Sealing the cracks and air holes that create drafts, adding insulation and installing new windows and doors can all happen prior to any internal renovations.

Thayer Perspective

Next Step: The Fun Part! Planning your Interior Renovations

In the next installment we’ll take it floor by floor to offer insight into which projects to tackle first and what questions to ask as you design your dream kitchen, master suite and basement.

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Which Counter Top Material is Right for You?

Yoo_1914_Kitchen_A_P_Pro_ (7)A richly veined granite counter top adds great texture to this classic kitchen… but it requires a regular maintenance schedule to stay looking beautiful. Project designed by Kristyn Bester.

Are you easygoing but stylish? Glamorous but fussy? Rough and tumble and ready to rumble? Your family’s personality has a huge impact on which counter top material will be right for your kitchen.

Schaefer_1937_Kitchen_A_1_P (3)This unusual Icestone counter has beautiful little flecks of pearlescent shell and glass embedded in it. Project designed by Anne De Wolf.

With so many choices out there it can be hard to pin down what’s right for you.

Guitteau_1929_Kitchen_A_7_P_ProThis soapstone counter will develop a beautiful natural patina but needs to be oiled routinely to keep it looking its best. Project designed by Anne De Wolf.

Fortunately, we ran across this nifty quiz on Houzz that does a pretty great job of helping you identify the counter material that will be a perfect fit.

NeelyDonoher_1904_Kitchen_A_P_Pro_ (2)The thin, stainless steel counters on this breakfast nook are great for busy families: indestructible but still so stylish.

Take the quiz here and then let us know what your results were in the comments below!

Runyon_1928_Kitchen_A_P_Pro_ (13)This Caesarstone counter provides a crisp white counterpoint to the stylish black millwork on the windows.

For more design inspiration, feel free to join us at our Kitchens that Work Design Workshop  on Wednesday, May 27th. Get the details and RSVP here.

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Knife Storage Solutions


We asked our Junior Designers for some of their favorite knife storage solutions. Read on to find out what Bianca and Kat have been seeing lately…

Bianca says…

This is the knife block that I have at home. I absolutely love it because it’s a beautiful way to display my knives and very easy to access.

west elm knife block

Kat and Bianca agree…

The best knife storage solutions are easily accessible in a prep area but are still out of the way of little hands. The drawer insert is probably one of the best options and would also age appropriately with the home. They keep countertop clutter to a minimum and protect the knives, too. You can have drawer inserts custom-created to fit into a very shallow top drawer for flat things like spatulas, etc. Knife drawer

Because Bianca is a sucker for unique design, she loves these options…

wrench knife

saddle knife

Kat says…

Another popular option for very busy chefs who prefer to have everything in-sight and readily accessible is a magnetic knife board. Easy to grab what you need, easy to put it back after washing.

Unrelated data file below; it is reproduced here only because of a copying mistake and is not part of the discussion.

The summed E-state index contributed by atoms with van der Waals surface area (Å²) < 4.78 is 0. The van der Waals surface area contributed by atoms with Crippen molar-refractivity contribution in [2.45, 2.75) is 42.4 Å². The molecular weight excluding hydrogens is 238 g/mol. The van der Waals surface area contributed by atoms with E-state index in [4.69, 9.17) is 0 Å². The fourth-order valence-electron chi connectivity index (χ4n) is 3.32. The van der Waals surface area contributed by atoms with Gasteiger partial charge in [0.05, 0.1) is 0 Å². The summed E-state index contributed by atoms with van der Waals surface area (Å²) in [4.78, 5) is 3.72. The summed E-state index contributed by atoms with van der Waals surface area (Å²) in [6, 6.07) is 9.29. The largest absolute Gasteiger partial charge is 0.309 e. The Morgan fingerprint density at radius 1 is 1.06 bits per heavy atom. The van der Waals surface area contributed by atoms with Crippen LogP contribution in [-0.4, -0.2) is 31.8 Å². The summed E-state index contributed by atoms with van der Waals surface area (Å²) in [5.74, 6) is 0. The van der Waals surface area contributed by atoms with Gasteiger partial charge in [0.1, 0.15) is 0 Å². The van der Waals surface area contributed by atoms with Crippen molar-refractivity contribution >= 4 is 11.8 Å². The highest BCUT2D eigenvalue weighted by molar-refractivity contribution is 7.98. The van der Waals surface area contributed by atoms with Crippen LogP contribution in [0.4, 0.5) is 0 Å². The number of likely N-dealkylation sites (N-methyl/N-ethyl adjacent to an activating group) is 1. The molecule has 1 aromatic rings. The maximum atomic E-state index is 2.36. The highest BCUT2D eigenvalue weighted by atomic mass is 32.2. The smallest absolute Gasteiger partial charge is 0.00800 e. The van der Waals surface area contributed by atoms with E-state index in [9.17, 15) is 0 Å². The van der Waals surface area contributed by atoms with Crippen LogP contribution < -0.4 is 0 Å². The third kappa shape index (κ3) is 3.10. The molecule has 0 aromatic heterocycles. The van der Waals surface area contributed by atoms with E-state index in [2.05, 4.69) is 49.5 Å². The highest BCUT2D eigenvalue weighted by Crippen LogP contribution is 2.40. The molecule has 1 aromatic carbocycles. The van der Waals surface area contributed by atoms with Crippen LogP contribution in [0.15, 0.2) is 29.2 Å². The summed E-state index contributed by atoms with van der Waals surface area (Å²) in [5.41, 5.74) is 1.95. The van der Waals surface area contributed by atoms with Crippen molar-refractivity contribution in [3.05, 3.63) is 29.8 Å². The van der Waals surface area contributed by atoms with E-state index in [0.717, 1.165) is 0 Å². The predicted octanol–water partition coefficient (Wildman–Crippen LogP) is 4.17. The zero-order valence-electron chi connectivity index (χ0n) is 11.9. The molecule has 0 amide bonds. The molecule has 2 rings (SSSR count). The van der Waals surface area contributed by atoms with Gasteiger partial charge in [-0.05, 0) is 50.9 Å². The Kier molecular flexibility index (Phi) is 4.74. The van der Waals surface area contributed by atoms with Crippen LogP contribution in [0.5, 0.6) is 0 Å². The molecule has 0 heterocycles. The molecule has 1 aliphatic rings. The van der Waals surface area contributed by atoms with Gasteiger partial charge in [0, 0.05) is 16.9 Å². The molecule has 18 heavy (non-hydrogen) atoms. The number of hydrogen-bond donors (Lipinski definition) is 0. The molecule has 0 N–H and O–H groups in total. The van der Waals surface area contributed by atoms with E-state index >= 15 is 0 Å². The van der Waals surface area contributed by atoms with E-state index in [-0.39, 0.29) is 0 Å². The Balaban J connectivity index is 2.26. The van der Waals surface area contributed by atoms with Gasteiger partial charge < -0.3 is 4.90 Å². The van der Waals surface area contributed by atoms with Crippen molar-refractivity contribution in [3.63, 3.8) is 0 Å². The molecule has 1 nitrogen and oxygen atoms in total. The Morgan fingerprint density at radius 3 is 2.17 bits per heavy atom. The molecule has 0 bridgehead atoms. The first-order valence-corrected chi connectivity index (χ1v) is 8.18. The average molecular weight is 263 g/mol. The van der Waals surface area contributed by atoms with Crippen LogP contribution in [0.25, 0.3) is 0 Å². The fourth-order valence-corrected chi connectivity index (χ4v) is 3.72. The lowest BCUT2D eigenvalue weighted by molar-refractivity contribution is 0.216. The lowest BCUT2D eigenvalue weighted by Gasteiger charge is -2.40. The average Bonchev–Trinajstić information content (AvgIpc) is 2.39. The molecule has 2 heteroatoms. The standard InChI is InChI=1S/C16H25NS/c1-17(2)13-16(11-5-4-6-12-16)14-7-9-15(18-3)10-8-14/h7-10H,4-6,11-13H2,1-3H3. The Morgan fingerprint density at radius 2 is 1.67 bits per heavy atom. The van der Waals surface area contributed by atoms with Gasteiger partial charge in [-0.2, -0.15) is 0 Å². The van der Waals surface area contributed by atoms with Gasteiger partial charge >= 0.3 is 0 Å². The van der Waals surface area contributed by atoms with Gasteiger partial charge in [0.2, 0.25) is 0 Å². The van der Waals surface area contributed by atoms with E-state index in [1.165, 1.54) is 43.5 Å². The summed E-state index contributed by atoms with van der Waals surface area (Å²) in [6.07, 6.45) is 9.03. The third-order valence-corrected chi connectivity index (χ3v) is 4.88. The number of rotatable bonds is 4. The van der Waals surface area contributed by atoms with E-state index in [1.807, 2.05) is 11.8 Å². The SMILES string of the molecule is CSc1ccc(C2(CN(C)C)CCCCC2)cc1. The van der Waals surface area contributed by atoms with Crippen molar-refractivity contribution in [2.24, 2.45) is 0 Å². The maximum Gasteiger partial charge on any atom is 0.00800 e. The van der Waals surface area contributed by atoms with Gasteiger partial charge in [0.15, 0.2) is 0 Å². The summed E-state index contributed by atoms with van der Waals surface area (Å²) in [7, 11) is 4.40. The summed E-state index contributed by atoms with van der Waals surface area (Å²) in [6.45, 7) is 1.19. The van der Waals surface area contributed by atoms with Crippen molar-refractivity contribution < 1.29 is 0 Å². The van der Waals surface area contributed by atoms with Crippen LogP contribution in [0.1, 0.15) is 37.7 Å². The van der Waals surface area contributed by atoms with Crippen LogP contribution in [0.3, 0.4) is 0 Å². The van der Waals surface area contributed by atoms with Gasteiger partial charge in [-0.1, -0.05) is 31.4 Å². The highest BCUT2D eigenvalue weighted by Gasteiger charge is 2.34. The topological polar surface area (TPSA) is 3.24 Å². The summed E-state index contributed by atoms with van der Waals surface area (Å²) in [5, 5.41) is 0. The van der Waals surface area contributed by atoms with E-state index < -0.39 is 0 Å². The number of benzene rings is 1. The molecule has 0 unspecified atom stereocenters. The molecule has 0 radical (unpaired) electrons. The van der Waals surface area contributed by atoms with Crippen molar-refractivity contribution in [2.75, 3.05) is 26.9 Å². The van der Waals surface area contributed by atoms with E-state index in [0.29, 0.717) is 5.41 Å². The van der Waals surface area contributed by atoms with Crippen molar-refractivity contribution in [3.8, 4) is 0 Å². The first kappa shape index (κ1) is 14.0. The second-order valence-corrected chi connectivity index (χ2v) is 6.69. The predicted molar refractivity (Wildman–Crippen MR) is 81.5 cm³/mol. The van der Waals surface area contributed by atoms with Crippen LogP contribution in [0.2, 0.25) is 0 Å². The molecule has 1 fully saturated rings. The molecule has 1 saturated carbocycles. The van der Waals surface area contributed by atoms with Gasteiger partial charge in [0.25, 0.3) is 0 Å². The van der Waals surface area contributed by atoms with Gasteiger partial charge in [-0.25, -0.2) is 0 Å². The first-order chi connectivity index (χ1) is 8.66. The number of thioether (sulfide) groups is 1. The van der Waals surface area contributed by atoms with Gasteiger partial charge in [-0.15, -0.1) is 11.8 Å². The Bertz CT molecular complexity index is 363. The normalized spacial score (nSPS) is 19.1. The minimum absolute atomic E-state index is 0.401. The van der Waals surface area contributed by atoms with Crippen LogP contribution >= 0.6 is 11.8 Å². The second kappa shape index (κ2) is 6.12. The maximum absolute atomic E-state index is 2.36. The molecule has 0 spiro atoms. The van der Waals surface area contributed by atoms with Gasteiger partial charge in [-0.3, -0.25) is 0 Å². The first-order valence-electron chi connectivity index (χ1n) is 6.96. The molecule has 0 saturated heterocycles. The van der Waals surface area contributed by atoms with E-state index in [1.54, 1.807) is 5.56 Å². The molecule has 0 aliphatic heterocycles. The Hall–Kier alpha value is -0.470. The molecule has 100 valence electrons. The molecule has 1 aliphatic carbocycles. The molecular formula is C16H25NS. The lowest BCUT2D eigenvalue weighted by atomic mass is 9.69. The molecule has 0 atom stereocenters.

Magnet Knife Rack

Other unique options we’ve been seeing…

6 kitchen storage trends - pullout knife drawer


Looking for more design inspiration for your kitchen? Join us for our Kitchens that Work Design Workshop on May 18th. Get the details and RSVP here by May 15th to attend FREE.

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A Backsplash with Personality

A backsplash is a great place to showcase your personality in the kitchen. Whether you are looking for a simple solution with a pop of color or a unique modern twist, there are endless options to choose from.

Add extra convenience with a niche at your range to store spices and oils or a special curio.

Spice up your niche with a fun Arabesque tile.

What better place to put a special curio that makes you smile.

Add a pop of color!

These homeowners added some pizazz to their kitchen by selecting a colorful glass tile.

Add some pizzazz to a classic kitchen by selecting a colorful, yet subtle glass tile.

Ocean lover? Bring the sea to your kitchen with a multicolored glass tile.

Are you a salvage king or queen? Show off some of your treasures!

This tile was salvaged from the original 1913 kitchen and found a home above the range in the updated one!

Maybe classic is your thing. Try breaking up a simple subway tile with a unique piece that adds an extra touch of sophistication.

Break up the subway tile and showcase a gorgeous handmade tile.

What about an option that looks more like art?

Go with a large format tile that looks like wallpaper.

Looking for a modern twist that’s easy to maintain?

This modern kitchen kicked it up with a stainless steel backsplash to compliment their stainless steel cabinets.

This client kicked it up with a stainless steel backsplash to complement their stainless steel cabinets and range.

There are so many ways to give your backsplash personality, while respecting the era of your home. Let us help you find your perfect fit.

Looking for more design inspiration for your kitchen? Join us for our Kitchens that Work Design Workshop on May 18th. Get the details and RSVP here by May 15th to attend FREE.